Each ship type carries with it a certain amount of fuel; it can be increased with certain technologies and resources found the map, but it's always limited.  Ships/fleets expend that fuel whenever it travels outside your owned sectors (the galaxy map is divided into sectors/hexes -- it's actually a pretty neat mechanic), but can refuel at any owned sector with a colony or space station.  If a ship/fleet runs out of fuel, it automatically flies to the nearest refueling point...but at a crawl; it cannot deviate from this plodding course until it refuels.  In this way, the player is encouraged to not send their ships too far out, and to keep colonies & space stations within a reasonable distance of each other. 


Distant Worlds, of course, is pretty well-known for its supply & logistics model.  It's pretty satisfying when that seemingly all-powerful empire bearing down on you with its mighty fleet suddenly stalls because it ran out of fuel (perhaps because you launched a daring raid on its main fueling station?).  In an odd way, I also appreciate when my shipyards are backlogged on my queued production, due to a critical shortage of a certain metal (even if it's frustrating in-game); it's how I know the game isn't just magically still creating ships out of nothing. 

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Barthheart

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Reply #6 on: May 20, 2019, 02:58:15 PM
If we’re talking computer games then Polaris Sector also tracks fuel consumption, and has supply lines.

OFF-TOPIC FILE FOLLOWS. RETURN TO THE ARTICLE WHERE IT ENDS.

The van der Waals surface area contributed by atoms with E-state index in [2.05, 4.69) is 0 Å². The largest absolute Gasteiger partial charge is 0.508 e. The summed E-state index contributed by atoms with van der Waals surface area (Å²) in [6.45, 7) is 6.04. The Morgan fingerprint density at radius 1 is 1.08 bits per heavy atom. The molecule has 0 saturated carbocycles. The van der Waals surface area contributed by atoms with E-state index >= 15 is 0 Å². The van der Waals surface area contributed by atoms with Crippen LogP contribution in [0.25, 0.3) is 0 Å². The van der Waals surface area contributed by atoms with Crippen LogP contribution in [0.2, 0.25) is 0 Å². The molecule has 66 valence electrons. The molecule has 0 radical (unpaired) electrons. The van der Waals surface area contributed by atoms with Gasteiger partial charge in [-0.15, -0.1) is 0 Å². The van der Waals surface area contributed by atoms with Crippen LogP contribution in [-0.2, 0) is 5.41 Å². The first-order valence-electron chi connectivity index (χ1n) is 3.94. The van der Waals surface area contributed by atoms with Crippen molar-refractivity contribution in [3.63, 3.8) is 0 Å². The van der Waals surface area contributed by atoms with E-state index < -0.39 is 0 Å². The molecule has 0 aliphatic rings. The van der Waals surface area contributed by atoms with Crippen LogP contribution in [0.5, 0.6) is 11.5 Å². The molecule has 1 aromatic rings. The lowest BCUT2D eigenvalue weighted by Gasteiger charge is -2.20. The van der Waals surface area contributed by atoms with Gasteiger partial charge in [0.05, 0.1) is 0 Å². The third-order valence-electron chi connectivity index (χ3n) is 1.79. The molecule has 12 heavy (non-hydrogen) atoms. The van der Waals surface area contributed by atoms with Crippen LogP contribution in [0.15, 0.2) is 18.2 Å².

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Pinetree

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Reply #7 on: May 26, 2019, 04:38:12 AM
Renegade Legion Prefect has supply rules.



Bison

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Reply #8 on: May 27, 2019, 11:40:31 AM
Star Trek solved a good deal of logistical headaches by developing the food replicator system and warp drives. No more foraging for food or wagon trains of fodder.



bbmike

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Reply #9 on: May 27, 2019, 04:35:21 PM
Hmm, there's been many debates on logistics and Star Trek. Remember those food replicators need something to something to replicate with. And the warp drives needed dilithium. Rabbit hole...

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mirth

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Reply #10 on: May 27, 2019, 04:38:38 PM
The replicator/transporter stuff opens up a whole can of worms. If the matter gets converted to energy and then back to matter, is any particular type of matter required for conversion? Do you even need base matter to start? Can you just take energy from the warp engines, apply a matter template and come up with a steak dinner?


 :nerd:

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bbmike

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Reply #11 on: May 27, 2019, 04:44:32 PM
See!?

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Staggerwing

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Reply #12 on: May 27, 2019, 04:48:33 PM
Maybe they have House Elves slaving away in the ship's mess and then just transport the food into those little wall cubbies.

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Barthheart

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Reply #13 on: May 27, 2019, 05:21:15 PM
.....Can you just take energy from the warp engines, apply a matter template and come up with a steak dinner?


 :nerd:

Yes.
:nerd:

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mirth

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Reply #14 on: May 27, 2019, 05:25:46 PM
Maybe they have House Elves slaving away in the ship's mess and then just transport the food into those little wall cubbies.

Remember how Star Trek V put a full galley on the Enterprise and then the galley had a phaser mounted on the wall?!

I hear those Rigellian Crystal Lobsters are vicious.